@12bitfloat this is I won’t say false but patently misleading. Aggregate initializations of classes “don’t call constructors” because the class is required to not have user defined constructors and thus default constructors can be inferred and inlined. Members of the class will still have their default constructor called.

    You cannot instantiate a struct or class in c++ without either inferring, Inlining, or calling a constructor.
  • 1
    @FrodoSwaggins Yeah that's what I'm saying, aggregate initializers don't call direct constructors of the initialized object, they initialize the object and it's fields themselves. So you can't explicitely call the default constructor for a stack allocated object of a class because syntax ambiguity
  • 1
    @12bitfloat Yeah, probably better to use none for default arg version.
  • 0
    @12bitfloat there’s no ambiguity at all.

    std::vector<int> x;

    Is an explicit call to the default (no arguments) constructor.
  • 1
    I dunno man, C++ is a really complex language. I am always paranoid when I start studying it because I want to make sure that If I fuck up it is because of my own damn self. The language belongs to masters really and just like Javascript fucking shit up left and right having you learn all sorts of workarounds with quirks the same applies to C++, you REALLY need to know your shit to work with C++, yes, this includes keeping up with the standards present in the compilers.
  • 1
    @AleCx04 I think keeping up with the standards is what makes what you’re saying true. There’s crazy shit coming in c++20 that I’m not excited for and don’t plan on using, but I’m still going to have to debug and review other people’s shitty code and so I’m forced to keep up anyway.
  • 2
    @FrodoSwaggins precisely why I say that its a language for masters man, y'all keep on the craft of an already complex language and learn the new standards and its hard already as it is. I appreciate cpp becay it sorts of weeds out the good developers from the bad more than any other language.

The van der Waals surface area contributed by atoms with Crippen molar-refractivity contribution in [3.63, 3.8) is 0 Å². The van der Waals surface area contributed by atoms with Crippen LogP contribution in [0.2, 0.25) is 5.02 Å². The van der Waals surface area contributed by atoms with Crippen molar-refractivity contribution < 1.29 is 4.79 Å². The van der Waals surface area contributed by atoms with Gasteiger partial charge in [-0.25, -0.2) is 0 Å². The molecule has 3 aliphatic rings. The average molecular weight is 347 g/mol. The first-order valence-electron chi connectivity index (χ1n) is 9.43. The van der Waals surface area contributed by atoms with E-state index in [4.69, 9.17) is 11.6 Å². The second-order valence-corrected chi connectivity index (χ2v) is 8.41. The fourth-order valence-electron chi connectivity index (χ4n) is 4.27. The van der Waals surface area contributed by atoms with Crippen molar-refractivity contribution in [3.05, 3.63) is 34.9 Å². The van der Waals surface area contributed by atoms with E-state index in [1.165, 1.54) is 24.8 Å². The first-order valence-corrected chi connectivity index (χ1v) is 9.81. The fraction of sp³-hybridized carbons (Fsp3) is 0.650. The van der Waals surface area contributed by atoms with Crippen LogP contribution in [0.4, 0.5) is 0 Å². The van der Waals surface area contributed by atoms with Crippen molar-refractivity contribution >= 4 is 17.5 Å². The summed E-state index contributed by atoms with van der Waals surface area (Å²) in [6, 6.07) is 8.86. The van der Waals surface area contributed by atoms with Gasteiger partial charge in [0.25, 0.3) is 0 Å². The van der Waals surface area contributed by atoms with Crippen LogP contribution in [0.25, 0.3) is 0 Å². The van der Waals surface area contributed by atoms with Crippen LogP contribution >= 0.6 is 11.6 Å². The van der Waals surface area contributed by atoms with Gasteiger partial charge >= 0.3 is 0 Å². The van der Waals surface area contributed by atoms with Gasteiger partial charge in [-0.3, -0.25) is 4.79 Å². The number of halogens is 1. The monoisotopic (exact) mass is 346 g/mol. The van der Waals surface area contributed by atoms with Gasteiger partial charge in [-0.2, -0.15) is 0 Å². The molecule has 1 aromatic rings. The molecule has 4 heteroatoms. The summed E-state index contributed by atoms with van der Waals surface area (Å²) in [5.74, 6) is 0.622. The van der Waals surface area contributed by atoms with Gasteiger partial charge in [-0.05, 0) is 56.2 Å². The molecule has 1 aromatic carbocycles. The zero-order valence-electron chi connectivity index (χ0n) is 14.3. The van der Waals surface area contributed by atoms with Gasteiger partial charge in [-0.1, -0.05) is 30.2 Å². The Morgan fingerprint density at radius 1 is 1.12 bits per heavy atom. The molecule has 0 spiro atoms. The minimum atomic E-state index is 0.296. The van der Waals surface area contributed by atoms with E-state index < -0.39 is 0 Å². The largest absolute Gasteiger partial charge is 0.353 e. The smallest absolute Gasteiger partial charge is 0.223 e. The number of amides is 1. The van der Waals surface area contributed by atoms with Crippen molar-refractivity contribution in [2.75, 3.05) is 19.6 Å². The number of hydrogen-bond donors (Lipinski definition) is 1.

• 0
    @FrodoSwaggins No there actually is ambiguity. You would expect `std::vector<int> a();` to default construct a vector but it doesn't... because it's ambiguous

    (Yes, I'm aware that it's not *technically* ambiguous, just inconsistent, but same same only different)
  • 0
    @12bitfloat all I can say is I don’t really have a tough time with this one.
  • 0
    @FrodoSwaggins If I had a hard time with minor syntax ambiguities I wouldn't be a programmer, trust me

    What I can't get over is the seemingly arbitrary inconsistency. It's just bad language design. I guess that's all I'm trying to say
  • 1
    @AleCx04 Heh, you make me feel good about me today!
  • 1
    @12bitfloat well have to agree to disagree. C++ has issues but this isn’t one of them.
  • 2
    Can recommend:

    https://amazon.com/C-Programming-La...

    Also, this quote is apt:

    "Within C++, there is a much smaller and cleaner language struggling to get out."

    A later clarification adds, "And no, that smaller and cleaner language is not Java or C#."
  • 1
    @Demolishun Without a doubt C++ is a great -- and probably the most powerful ever -- language. It's just that as it grew over the last decades it now has so many warts and so many dumb syntactic/semantic idiosyncrasies that I don't see a way of cleaning it up other than throwing it away and starting from a clean state. And that's what Rust is to me: Reimagined C++

    (Yeah you thought I wouldn't bring up Rust in a thread about systems languages, huh? :P)
  • 1
    @12bitfloat

    see that coming mile away. Rust always come up when discussing about system language.
  • 1
    @Demolishun I have mad respect for anyone that successfully builds a career in what I consider the hardest language to master. I know only the side of web development and data analysis, but our tools in both areas are so far removed from the metal that for some of us the idea of manually dealing with memory, the most important resource you can manipulate in a computer, is just a far fetched idea. It doesn't help that most of us touched C or C++ in academia, for which we were definitely not expecting to fight the language so much in regards to not learning the inner models and syntax to be profficient. Me? I liked it, a fucking lot, but still went the web side and I don't use C++ for anything. I have been following the Cherno on youtube in an effort to use C++ in the game design side of things. Its hard, but I love it, eventually I want to transition to working in something with C++ full time.